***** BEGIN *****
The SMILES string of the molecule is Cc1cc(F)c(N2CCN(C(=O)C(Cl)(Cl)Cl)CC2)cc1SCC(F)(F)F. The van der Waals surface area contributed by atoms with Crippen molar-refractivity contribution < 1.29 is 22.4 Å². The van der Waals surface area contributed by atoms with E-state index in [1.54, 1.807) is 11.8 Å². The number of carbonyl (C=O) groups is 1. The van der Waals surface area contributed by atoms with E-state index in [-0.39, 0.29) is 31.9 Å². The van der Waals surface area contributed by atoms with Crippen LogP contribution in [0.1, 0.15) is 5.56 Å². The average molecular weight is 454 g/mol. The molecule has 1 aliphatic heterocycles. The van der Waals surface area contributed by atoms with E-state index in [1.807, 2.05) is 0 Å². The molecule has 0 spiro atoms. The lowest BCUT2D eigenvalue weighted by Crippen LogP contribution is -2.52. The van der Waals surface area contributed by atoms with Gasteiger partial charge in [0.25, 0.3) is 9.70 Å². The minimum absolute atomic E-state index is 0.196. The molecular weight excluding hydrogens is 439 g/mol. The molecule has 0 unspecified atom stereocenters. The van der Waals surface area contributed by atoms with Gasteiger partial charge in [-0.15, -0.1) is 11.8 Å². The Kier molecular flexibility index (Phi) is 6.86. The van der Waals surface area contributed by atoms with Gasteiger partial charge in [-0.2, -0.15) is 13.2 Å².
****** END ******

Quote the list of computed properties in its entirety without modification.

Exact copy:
The SMILES string of the molecule is Cc1cc(F)c(N2CCN(C(=O)C(Cl)(Cl)Cl)CC2)cc1SCC(F)(F)F. The van der Waals surface area contributed by atoms with Crippen molar-refractivity contribution < 1.29 is 22.4 Å². The van der Waals surface area contributed by atoms with E-state index in [1.54, 1.807) is 11.8 Å². The number of carbonyl (C=O) groups is 1. The van der Waals surface area contributed by atoms with E-state index in [-0.39, 0.29) is 31.9 Å². The van der Waals surface area contributed by atoms with Crippen LogP contribution in [0.1, 0.15) is 5.56 Å². The average molecular weight is 454 g/mol. The molecule has 1 aliphatic heterocycles. The van der Waals surface area contributed by atoms with E-state index in [1.807, 2.05) is 0 Å². The molecule has 0 spiro atoms. The lowest BCUT2D eigenvalue weighted by Crippen LogP contribution is -2.52. The van der Waals surface area contributed by atoms with Gasteiger partial charge in [0.25, 0.3) is 9.70 Å². The minimum absolute atomic E-state index is 0.196. The molecular weight excluding hydrogens is 439 g/mol. The molecule has 0 unspecified atom stereocenters. The van der Waals surface area contributed by atoms with Gasteiger partial charge in [-0.15, -0.1) is 11.8 Å². The Kier molecular flexibility index (Phi) is 6.86. The van der Waals surface area contributed by atoms with Gasteiger partial charge in [-0.2, -0.15) is 13.2 Å².